Days after signing a landmark agreement with the government of China on the appointment of bishops, Pope Francis has written a letter reassuring the Chinese Catholic community of his support. The agreement, which was announced on Saturday, had sparked confusion and criticism of Francis, that he was selling out to the Chinese government.
Under the agreement the Vatican will recognize seven bishops appointed by the government, and lift a previous order excommunicating them from the church. The agreement was reached after many years of negotiation between the Vatican and China. The government has long insisted it must appoint bishops within the country, and refused to recognize papal authority to do so.
NPR's Sylvia Poggioli reported for our Newscast unit that "the historic move could pave the way to formal diplomatic ties but it will also anger many Chinese Catholics."
Pope Francis "hopes the deal 'will allow the wounds of the past to be overcome' and lead to full Chinese Catholic unity," Poggioli reports.
For decades Catholics in China have had to choose between official, government-sanctioned Catholic churches, and underground, secret churches headed by bishops chosen by the Vatican. The agreement announced Saturday will change that, but the details of what Pope Francis agreed to remain unclear. In his letter, Francis acknowledged "a certain confusion" about the agreement, and that it "prompted different reactions in the hearts of many." He asked Chinese Catholics to "place your trust ever more firmly in the Lord of history and in the church's discernment of his will."
Francis spoke with journalists on a plane flight Tuesday night, according to The New York Times. He said the appointment of new bishops will involve a "dialogue" with the Chinese government, but that the Vatican will have the ultimate say over who the bishops would be.
In his letter on Wednesday, Francis said he believed "good candidates" for bishops in China would be Catholic pastors. "It is not a question of appointing functionaries to deal with religious issues, but of finding authentic shepherds according to the heart of Jesus, men committed to working generously in the service of God's people, especially the poor and the most vulnerable."
Still unrevealed is whether Francis will select the new bishops or whether he will choose from candidates already selected by the Chinese government.
In his remarks to reporters on Tuesday night, Francis acknowledged that both sides have lost something in the talks, and that members of the underground Catholic churches in China "will suffer," according to The South China Morning Post. "It's true, they will suffer. There is always suffering in an agreement," the pope said.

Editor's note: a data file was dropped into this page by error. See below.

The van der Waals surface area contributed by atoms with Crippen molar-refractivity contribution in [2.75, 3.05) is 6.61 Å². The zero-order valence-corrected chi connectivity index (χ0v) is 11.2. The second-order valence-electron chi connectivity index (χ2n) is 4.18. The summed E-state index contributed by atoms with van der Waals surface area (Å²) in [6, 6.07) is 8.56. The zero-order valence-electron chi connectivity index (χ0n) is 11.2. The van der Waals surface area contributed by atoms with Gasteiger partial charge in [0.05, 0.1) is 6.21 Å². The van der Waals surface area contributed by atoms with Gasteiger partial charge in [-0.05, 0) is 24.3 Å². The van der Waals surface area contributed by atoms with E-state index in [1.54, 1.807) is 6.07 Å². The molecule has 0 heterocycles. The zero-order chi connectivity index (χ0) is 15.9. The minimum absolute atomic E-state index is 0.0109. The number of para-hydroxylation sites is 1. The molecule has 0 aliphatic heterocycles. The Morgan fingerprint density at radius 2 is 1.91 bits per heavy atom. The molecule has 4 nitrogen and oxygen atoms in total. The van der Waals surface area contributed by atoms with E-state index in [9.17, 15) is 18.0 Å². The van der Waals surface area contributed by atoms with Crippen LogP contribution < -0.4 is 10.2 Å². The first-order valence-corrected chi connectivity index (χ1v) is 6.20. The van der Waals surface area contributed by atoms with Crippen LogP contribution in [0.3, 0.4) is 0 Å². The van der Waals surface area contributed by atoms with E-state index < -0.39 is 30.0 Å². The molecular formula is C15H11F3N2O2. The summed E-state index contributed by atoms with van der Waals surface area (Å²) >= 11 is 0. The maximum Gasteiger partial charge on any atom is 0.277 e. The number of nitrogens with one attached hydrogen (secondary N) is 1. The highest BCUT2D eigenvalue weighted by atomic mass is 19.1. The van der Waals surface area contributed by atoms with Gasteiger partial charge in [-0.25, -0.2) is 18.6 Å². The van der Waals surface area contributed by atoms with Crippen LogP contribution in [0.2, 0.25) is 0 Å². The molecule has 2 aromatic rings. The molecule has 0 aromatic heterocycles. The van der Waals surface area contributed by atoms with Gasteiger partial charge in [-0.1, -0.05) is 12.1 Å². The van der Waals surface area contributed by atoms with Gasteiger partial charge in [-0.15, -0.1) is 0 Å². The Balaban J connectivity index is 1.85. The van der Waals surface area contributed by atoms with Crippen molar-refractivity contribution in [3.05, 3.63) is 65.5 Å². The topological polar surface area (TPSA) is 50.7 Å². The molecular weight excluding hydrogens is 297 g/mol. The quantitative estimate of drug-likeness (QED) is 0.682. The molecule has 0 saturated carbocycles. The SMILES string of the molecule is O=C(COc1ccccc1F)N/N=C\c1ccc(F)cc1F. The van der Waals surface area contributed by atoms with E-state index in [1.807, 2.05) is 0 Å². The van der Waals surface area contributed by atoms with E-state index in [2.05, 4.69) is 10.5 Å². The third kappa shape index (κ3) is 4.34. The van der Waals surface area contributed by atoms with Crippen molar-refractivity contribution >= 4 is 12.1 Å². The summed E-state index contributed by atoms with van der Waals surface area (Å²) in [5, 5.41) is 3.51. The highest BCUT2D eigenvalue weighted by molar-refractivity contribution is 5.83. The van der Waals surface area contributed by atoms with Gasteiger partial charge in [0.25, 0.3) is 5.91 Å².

"Some feel doubt and perplexity, while others sense themselves somehow abandoned by the Holy See," Francis wrote in his letter, acknowledging "the gift of your fidelity, your constancy amid trials."
Members of the underground churches have long faced persecution. Father Bernardo Cervellera, editor of the Vatican news agency Asia News, noted the unresolved disagreements. "There is on one hand a little bit of joy, because something is happening, there is a provisional agreement, but there is a lot of sadness because many problems remain open, above all the fact that many bishops have been disappeared at the hands of the police," he told CNN.
In his letter Francis urged Catholics outside of China to move past these issues. He said Catholics have "an important duty: to accompany our brothers and sisters in China."
"Had Abraham demanded ideal social and political conditions before leaving his land, perhaps he would never have set out," the pope wrote, "It was not historical changes that made him put his trust in God; rather, it was his pure faith that brought about a change in history."
As for Catholics inside China, Francis urged them to continue speaking out for the sake of building a more "humane" society. "At times, this may also require of them the effort to offer a word of criticism, not out of sterile opposition, but for the sake of building a society that is more just, humane and respectful of the dignity of each person," he wrote.
Christianity is growing quickly in China. According to The Atlantic, if it continues to spread at its current rate, in a few years there will be more Christians in China than in any other country in the world. The Atlantic reports, "The Vatican seems desperate to beat Protestantism in the race for Chinese souls."
But so far, Protestantism is far outpacing Roman Catholicism in attracting new followers in the country. There are an estimated 60 million Christians in China, and about 10 million of those are Catholic, according to The New York Times.
Over the last few years, China has launched a widespread crackdown on Christianity, demolishing hundreds of churches, and evicting congregations. The measures are seen by some as an effort to gain control over the rapid spread of religion.